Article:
It could be any and all of these things, but I think it's the intertwining of nature and food that featured so prominently during my stay there. Lemme 'splain.

We once trekked up a mountain during fall to visit three temples. I remember a certain someone having to be bribed with chocolate to make that first daunting ascent up a sixty-degree slope, I kid you not, we needed ladders for this hike. The sporty boys were bounding along like mountain goats, while Smoker Me (alas! I used to smoke ze cigarette, je suis désolée) wheezed my way up the "trail." Then we got to the top and the damn temples were waaaaay up a whole bunch of stairs, dagnabit! Fortunately, you could clearly see the temple gift shop from the bottom, so we raced up the steps to get our boxes of traditional fall chestnut buns.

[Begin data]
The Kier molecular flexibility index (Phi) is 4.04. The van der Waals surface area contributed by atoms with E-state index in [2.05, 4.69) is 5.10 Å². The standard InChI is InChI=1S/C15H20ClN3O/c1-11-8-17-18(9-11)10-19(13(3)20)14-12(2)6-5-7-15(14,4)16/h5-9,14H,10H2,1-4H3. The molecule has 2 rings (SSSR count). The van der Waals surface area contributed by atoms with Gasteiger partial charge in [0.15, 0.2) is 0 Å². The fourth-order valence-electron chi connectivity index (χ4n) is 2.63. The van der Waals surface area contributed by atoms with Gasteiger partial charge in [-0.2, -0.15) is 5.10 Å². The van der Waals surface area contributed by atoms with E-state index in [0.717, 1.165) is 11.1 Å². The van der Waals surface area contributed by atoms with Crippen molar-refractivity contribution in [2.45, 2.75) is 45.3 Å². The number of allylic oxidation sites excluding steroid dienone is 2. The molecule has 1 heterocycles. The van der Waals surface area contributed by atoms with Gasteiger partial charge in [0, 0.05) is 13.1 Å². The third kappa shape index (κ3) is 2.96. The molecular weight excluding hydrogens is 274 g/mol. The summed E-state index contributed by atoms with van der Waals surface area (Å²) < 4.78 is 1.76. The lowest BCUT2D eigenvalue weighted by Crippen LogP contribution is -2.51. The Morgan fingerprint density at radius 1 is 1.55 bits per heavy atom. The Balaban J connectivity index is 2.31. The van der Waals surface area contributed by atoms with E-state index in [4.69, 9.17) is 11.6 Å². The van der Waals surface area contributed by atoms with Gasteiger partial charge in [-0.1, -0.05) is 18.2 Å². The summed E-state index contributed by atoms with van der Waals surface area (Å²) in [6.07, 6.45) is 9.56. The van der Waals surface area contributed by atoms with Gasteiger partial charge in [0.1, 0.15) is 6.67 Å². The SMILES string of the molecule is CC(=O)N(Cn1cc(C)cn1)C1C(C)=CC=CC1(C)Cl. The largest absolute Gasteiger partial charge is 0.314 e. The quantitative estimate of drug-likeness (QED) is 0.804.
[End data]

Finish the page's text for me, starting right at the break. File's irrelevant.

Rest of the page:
Yours for only ¥3,300!

And then there was the time my host mommy took me to a bamboo forest near our home in the Ukyo-ku area. 'twas fabulous and breathtaking, and at no time did I feel like chopping down bamboo with my samurai sword, not that I had one at the time, how ironic. I ate freshly-pounded mochi afterwards, mochi being an all-season food choice (I'm guessing). Host mom also took me to tsukimi, or moon viewing, and we sat on a boat out on a lake and stared at the moon and ate moon dumplings.

Tsukimi dango: for your moon-viewing pleasure.

There was plenty of home cooked goodness, too, especially when winter came. As temporary adoptive foreign daughter, my job was to make the miso soup every night. After school, I would dutifully take miso paste and dissolve it in boiling water via chopstick. One night, I was told I didn't have to do that, and then they busted out this beauty:

Have you ever seen anything so glorious?